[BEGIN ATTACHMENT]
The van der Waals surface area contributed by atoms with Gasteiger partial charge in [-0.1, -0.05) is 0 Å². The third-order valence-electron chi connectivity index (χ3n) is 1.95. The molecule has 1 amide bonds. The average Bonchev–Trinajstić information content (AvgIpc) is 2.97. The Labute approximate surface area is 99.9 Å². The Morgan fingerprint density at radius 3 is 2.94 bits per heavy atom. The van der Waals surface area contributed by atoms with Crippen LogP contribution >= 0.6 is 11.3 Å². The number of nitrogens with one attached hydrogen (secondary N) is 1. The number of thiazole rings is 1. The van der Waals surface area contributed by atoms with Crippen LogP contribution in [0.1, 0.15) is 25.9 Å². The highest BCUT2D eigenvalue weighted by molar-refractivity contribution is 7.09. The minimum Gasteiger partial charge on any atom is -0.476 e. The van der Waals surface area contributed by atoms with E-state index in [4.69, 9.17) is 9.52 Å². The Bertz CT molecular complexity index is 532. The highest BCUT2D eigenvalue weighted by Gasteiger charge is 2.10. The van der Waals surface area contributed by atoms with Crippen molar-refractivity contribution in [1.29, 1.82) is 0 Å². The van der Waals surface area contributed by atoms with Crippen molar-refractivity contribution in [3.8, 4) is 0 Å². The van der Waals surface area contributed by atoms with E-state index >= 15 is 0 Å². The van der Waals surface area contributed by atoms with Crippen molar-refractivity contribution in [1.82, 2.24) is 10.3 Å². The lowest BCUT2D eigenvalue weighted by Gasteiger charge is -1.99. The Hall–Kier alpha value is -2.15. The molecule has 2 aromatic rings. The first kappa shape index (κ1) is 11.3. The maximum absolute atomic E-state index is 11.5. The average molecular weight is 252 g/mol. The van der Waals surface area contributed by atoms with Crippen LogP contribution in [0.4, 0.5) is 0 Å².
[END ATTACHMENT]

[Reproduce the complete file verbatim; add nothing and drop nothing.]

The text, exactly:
The van der Waals surface area contributed by atoms with Gasteiger partial charge in [-0.1, -0.05) is 0 Å². The third-order valence-electron chi connectivity index (χ3n) is 1.95. The molecule has 1 amide bonds. The average Bonchev–Trinajstić information content (AvgIpc) is 2.97. The Labute approximate surface area is 99.9 Å². The Morgan fingerprint density at radius 3 is 2.94 bits per heavy atom. The van der Waals surface area contributed by atoms with Crippen LogP contribution >= 0.6 is 11.3 Å². The number of nitrogens with one attached hydrogen (secondary N) is 1. The number of thiazole rings is 1. The van der Waals surface area contributed by atoms with Crippen LogP contribution in [0.1, 0.15) is 25.9 Å². The highest BCUT2D eigenvalue weighted by molar-refractivity contribution is 7.09. The minimum Gasteiger partial charge on any atom is -0.476 e. The van der Waals surface area contributed by atoms with E-state index in [4.69, 9.17) is 9.52 Å². The Bertz CT molecular complexity index is 532. The highest BCUT2D eigenvalue weighted by Gasteiger charge is 2.10. The van der Waals surface area contributed by atoms with Crippen molar-refractivity contribution in [1.29, 1.82) is 0 Å². The van der Waals surface area contributed by atoms with Crippen molar-refractivity contribution in [3.8, 4) is 0 Å². The van der Waals surface area contributed by atoms with E-state index >= 15 is 0 Å². The van der Waals surface area contributed by atoms with Crippen molar-refractivity contribution in [1.82, 2.24) is 10.3 Å². The lowest BCUT2D eigenvalue weighted by Gasteiger charge is -1.99. The Hall–Kier alpha value is -2.15. The molecule has 2 aromatic rings. The first kappa shape index (κ1) is 11.3. The maximum absolute atomic E-state index is 11.5. The average molecular weight is 252 g/mol. The van der Waals surface area contributed by atoms with Crippen LogP contribution in [0.4, 0.5) is 0 Å².